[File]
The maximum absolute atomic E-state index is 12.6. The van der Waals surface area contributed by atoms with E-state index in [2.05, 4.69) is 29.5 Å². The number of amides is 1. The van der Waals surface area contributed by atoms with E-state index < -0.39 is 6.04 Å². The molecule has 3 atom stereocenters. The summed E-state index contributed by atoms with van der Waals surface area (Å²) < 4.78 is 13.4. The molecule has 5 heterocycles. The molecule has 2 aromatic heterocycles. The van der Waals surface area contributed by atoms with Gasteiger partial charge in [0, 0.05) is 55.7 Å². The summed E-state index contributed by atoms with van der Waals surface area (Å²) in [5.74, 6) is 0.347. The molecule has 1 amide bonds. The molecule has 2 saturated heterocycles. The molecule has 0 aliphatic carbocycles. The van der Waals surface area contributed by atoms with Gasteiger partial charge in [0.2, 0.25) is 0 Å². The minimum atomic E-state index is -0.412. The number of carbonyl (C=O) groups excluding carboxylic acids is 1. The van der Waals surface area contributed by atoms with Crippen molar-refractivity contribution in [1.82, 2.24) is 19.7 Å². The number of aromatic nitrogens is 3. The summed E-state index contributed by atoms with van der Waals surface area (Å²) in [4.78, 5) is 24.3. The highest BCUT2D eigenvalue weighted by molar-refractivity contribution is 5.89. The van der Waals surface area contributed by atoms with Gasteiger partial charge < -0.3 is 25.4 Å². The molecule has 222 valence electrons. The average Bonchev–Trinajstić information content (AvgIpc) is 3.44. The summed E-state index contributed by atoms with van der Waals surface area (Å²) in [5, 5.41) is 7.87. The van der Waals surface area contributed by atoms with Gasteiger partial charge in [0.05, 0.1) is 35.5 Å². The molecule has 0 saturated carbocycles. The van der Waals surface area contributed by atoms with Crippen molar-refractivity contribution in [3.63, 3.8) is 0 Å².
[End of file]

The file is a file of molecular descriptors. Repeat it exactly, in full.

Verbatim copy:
The maximum absolute atomic E-state index is 12.6. The van der Waals surface area contributed by atoms with E-state index in [2.05, 4.69) is 29.5 Å². The number of amides is 1. The van der Waals surface area contributed by atoms with E-state index < -0.39 is 6.04 Å². The molecule has 3 atom stereocenters. The summed E-state index contributed by atoms with van der Waals surface area (Å²) < 4.78 is 13.4. The molecule has 5 heterocycles. The molecule has 2 aromatic heterocycles. The van der Waals surface area contributed by atoms with Gasteiger partial charge in [0, 0.05) is 55.7 Å². The summed E-state index contributed by atoms with van der Waals surface area (Å²) in [5.74, 6) is 0.347. The molecule has 1 amide bonds. The molecule has 2 saturated heterocycles. The molecule has 0 aliphatic carbocycles. The van der Waals surface area contributed by atoms with Gasteiger partial charge in [0.2, 0.25) is 0 Å². The minimum atomic E-state index is -0.412. The number of carbonyl (C=O) groups excluding carboxylic acids is 1. The van der Waals surface area contributed by atoms with Crippen molar-refractivity contribution in [1.82, 2.24) is 19.7 Å². The number of aromatic nitrogens is 3. The summed E-state index contributed by atoms with van der Waals surface area (Å²) in [4.78, 5) is 24.3. The highest BCUT2D eigenvalue weighted by molar-refractivity contribution is 5.89. The van der Waals surface area contributed by atoms with Gasteiger partial charge < -0.3 is 25.4 Å². The molecule has 222 valence electrons. The average Bonchev–Trinajstić information content (AvgIpc) is 3.44. The summed E-state index contributed by atoms with van der Waals surface area (Å²) in [5, 5.41) is 7.87. The van der Waals surface area contributed by atoms with Gasteiger partial charge in [0.05, 0.1) is 35.5 Å². The molecule has 0 saturated carbocycles. The van der Waals surface area contributed by atoms with Crippen molar-refractivity contribution in [3.63, 3.8) is 0 Å².